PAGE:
Vasquez Rios: Paying fast-food workers higher wage can boost economy
The federal minimum wage has been $7.25 since July 2009. The new proposed minimum wage would change to $10.10 an hour.
A Gallup poll shows that 50 percent of small business owners oppose raising the minimum wage and a bit over 47 percent supported it. Three percent did not respond or were indifferent. About a quarter of respondents said they would likely shrink their workforce if the minimum wage increased.
Despite these claims, small businesses should support the minimum wage raise.
Small-business advocacy groups like the Main Street Alliance, Business for a Fair Minimum Wage and Small Business Majority are pushing those owners' messages in Washington. Some have published polls showing the strong support for the legislation, while others have gathered signatures from employers in favor of raising the minimum wage. If these small-business advocacy groups support raising the minimum wage, then that means they see the benefits of doing so.
Small businesses who support the minimum wage raise believe that creating a greater purchasing power can increase sales. Picture your customers with a little extra in their wallets. They will be more likely to pay for higher priced items or services you offer. The number of employees you will pay are way less than the number of customers you will have. Having customers with a bigger wallet might worth supporting this cause.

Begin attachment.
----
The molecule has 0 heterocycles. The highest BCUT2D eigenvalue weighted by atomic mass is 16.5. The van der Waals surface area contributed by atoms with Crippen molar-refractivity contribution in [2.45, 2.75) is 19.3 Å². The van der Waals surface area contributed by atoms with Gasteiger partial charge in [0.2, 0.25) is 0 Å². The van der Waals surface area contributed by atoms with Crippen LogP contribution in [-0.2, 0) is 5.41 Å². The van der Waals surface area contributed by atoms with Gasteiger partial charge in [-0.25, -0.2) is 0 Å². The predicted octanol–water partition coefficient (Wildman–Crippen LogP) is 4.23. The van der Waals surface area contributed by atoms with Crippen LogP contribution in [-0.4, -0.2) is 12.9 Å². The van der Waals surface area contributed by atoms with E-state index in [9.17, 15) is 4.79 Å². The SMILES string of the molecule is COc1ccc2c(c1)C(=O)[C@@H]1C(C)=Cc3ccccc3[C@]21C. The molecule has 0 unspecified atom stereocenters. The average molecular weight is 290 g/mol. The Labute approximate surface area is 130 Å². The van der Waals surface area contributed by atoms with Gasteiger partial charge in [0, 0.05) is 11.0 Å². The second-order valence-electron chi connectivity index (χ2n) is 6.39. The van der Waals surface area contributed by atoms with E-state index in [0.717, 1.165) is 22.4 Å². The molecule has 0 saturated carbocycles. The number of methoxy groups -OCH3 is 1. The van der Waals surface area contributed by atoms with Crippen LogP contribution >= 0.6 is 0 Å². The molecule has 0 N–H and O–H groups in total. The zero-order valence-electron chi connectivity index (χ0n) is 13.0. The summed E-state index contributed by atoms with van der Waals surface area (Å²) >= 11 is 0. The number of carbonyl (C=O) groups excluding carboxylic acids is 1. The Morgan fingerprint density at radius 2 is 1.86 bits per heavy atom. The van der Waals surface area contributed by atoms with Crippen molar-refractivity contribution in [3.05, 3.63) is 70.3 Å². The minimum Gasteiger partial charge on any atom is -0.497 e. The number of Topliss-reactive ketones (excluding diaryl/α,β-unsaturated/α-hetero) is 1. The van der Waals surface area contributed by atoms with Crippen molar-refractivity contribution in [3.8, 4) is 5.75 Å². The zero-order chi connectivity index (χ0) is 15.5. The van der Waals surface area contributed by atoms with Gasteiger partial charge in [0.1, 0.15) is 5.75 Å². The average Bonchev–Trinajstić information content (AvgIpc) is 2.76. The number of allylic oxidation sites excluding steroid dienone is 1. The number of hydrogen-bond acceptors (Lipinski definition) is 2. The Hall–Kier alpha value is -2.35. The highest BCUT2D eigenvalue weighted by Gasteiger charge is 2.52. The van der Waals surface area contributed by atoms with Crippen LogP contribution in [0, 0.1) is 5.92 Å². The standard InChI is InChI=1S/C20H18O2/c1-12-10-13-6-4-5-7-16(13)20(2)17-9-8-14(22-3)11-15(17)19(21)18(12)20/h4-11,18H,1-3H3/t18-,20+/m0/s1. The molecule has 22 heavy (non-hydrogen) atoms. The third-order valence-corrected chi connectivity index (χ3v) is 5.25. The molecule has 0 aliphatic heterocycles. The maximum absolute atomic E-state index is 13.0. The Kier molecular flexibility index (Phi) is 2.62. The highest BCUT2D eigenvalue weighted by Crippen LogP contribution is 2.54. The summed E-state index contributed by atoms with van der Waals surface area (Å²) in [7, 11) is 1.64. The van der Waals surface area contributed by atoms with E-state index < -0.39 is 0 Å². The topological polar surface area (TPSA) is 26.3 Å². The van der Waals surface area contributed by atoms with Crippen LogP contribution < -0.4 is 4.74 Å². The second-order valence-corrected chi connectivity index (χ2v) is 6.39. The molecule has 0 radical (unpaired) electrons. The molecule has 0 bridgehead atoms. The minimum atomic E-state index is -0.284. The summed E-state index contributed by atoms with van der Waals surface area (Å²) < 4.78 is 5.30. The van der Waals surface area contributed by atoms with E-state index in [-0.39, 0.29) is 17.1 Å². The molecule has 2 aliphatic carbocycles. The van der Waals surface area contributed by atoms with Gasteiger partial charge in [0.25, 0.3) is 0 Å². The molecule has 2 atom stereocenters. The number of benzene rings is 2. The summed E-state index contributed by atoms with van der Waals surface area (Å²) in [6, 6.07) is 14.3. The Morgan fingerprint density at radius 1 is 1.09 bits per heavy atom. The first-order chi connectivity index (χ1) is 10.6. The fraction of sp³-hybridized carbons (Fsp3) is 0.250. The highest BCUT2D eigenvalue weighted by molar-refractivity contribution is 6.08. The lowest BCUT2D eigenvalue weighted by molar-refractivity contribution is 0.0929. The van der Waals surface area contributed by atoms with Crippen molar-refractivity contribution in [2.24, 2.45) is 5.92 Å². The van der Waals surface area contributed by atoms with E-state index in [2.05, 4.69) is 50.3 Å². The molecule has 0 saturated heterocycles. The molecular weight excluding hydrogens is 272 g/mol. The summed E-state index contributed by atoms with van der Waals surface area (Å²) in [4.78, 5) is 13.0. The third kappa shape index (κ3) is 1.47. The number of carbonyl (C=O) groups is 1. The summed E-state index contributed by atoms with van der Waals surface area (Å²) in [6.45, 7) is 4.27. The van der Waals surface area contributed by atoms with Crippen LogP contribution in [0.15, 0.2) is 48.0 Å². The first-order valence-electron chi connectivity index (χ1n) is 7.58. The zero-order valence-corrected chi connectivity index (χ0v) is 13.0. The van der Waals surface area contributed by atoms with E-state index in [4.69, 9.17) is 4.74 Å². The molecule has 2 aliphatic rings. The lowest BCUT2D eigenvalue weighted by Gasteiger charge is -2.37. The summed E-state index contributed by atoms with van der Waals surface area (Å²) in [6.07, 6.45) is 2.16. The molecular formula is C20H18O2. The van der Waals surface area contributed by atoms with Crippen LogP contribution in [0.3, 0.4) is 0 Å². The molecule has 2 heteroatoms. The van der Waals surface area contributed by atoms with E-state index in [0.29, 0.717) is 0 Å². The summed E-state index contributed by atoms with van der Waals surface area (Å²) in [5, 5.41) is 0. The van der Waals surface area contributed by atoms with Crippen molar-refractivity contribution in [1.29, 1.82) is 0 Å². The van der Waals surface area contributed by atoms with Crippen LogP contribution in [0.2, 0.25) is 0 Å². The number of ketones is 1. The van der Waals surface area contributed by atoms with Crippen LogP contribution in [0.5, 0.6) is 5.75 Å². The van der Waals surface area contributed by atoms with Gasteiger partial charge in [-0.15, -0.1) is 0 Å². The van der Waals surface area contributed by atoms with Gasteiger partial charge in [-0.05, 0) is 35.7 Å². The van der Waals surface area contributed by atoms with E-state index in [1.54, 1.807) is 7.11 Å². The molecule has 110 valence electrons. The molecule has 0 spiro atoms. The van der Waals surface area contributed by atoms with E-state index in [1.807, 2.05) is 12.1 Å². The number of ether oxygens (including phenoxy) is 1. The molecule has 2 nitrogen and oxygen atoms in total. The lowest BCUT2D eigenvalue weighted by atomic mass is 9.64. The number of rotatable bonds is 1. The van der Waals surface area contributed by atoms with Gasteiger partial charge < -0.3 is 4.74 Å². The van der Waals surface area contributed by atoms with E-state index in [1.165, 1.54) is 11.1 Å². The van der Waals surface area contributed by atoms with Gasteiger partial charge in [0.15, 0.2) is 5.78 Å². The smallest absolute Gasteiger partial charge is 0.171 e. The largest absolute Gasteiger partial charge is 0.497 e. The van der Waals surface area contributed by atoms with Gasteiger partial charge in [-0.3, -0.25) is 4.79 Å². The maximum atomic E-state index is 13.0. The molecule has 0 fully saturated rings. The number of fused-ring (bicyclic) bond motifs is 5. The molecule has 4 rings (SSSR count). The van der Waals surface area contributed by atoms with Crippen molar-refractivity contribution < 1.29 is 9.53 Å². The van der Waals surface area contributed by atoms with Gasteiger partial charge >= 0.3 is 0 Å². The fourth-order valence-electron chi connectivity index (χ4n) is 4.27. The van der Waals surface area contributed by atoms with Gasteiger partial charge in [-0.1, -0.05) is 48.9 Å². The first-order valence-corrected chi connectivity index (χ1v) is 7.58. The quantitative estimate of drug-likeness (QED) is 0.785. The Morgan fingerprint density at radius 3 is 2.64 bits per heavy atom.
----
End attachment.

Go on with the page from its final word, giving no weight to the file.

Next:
Paying a higher minimum wage will help businesses retain employees and create a more reliable workforce. Fifty-three percent of small businesses support the proposed new minimum wage because they would benefit from lower employee turnover and increase productivity and customer satisfaction. A lower employee turnover saves you the time and money spent on training employees. Your employees will also be less likely to ask for a raise.
If you are a small business owner and have a few employees, consider supporting the federal minimum wage raise. The benefits outweigh the potential costs to your business. You will be giving your employees a few more dollars, or even just cents, than what you already pay them, but your customers will also have more money to spend. In the long run, you will be helping your local community and economy and creating a better living wage for your employees.
Nanci Vasquez Rios is an undergraduate student at Pacific University in Forest Grove. She lives in Hillsboro.
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